Hubspot points to a recent study from Bit.ly about the shelf life or how long a link stays alive before people stop engaging with it. It offers an estimate as follows:
- 2.8 hours on Twitter
- 3.2 hours on Facebook
According to the post, it suggests that what’s most important for content shelf life is the quality of the content shared, not where it is shared.
I added this link to my nonprofit content curation list and discovered some conversation from other curators, including this one from presentation from Steve Rubel from June. Rubel talks about the issue of “content decay” or the amount time content has to get attention from our networks.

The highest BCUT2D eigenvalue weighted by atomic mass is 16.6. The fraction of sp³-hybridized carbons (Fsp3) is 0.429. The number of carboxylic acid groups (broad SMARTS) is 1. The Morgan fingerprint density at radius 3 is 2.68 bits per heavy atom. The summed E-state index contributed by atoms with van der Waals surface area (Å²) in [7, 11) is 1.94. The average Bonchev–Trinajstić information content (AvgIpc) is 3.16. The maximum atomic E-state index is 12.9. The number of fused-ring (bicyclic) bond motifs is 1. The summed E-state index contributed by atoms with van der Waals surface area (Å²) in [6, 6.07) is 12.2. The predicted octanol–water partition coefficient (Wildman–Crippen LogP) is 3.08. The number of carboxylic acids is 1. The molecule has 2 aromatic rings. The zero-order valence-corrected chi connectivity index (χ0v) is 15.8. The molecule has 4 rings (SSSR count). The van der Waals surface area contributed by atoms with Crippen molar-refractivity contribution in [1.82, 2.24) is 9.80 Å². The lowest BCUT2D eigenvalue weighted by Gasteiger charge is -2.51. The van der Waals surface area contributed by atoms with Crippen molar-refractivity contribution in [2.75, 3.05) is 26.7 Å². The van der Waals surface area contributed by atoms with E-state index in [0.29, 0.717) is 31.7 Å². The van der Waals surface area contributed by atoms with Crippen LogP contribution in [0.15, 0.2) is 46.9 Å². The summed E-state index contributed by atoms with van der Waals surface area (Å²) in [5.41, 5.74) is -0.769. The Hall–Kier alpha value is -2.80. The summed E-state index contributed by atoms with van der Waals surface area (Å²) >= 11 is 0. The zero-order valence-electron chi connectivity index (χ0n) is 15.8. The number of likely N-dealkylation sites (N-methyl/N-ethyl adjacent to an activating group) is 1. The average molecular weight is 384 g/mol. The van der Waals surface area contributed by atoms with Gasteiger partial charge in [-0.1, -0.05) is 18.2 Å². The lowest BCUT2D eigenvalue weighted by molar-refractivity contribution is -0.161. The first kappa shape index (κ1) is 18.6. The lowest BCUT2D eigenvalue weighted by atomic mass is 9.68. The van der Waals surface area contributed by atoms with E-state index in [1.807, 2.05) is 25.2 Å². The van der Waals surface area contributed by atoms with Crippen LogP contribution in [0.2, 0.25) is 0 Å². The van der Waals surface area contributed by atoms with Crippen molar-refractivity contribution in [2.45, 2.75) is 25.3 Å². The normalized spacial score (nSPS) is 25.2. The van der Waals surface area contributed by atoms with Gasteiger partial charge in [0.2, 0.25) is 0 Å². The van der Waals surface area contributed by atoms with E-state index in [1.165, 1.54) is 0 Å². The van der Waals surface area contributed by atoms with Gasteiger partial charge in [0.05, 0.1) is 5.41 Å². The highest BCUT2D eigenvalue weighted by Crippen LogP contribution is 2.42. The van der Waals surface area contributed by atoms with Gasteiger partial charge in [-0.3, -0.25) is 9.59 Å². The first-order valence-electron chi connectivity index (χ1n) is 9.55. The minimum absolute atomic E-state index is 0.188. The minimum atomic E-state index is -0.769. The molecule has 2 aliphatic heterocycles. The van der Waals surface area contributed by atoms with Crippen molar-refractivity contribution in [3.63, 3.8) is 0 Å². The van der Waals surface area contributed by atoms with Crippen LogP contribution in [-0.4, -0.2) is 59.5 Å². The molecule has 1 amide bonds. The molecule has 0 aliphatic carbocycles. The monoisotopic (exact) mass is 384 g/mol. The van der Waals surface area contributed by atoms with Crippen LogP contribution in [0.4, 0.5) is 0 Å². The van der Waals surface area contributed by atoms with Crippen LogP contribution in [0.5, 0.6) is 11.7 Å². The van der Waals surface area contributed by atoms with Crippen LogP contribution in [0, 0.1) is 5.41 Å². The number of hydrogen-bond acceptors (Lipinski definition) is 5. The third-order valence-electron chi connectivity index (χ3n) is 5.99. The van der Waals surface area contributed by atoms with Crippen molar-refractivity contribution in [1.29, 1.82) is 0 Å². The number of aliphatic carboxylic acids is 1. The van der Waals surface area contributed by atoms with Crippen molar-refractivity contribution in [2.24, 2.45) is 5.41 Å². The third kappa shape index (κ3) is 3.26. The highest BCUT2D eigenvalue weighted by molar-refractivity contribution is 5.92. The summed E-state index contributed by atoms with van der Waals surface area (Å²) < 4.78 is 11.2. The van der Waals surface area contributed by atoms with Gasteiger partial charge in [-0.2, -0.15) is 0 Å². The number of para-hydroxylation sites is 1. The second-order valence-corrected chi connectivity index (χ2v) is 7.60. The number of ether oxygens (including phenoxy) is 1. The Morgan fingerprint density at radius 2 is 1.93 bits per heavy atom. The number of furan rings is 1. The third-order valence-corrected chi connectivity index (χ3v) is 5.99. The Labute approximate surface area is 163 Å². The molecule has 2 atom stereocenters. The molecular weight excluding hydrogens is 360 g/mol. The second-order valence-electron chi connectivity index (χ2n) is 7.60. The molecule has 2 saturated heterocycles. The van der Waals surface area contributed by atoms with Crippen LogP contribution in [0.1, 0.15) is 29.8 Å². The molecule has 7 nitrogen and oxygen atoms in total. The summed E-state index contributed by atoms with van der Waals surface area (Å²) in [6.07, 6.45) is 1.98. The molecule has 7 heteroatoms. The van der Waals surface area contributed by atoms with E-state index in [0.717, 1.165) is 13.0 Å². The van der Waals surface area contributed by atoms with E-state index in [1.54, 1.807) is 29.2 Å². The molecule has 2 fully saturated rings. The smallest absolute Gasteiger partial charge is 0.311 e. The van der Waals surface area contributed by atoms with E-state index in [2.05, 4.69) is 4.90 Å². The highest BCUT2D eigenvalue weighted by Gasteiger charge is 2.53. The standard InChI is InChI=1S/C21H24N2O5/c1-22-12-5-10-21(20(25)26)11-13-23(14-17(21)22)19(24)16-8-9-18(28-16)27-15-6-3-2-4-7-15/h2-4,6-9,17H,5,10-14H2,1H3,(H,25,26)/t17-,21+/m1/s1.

That window of time is a small one because of the sheer volume of content available on the Web. For example, Facebook produces 30 billion pieces of content a day. This may be why curated content may get a second life or what the scoop.it blog calls the “ricochet” effect.
Rubel suggests that there are ways to increase shelf life or avoid a rapid decay. This includes understanding when your community is engaged so it easier to engage them in a meaningful way. Frequency and good storytelling are important.
Rubel suggests that it is essential to handcraft your social content for the particular network or channel. This means that Facebook content should be different from Twitter content. A simple tactic on making sure that you have hand crafted content is to create an editorial calendar. It is also a good idea to avoid automatic cross posting of content from social network to another.
How are you ensuring that your content for social channels is not only capturing attention, but also has a longer shelf-life than it took to create it?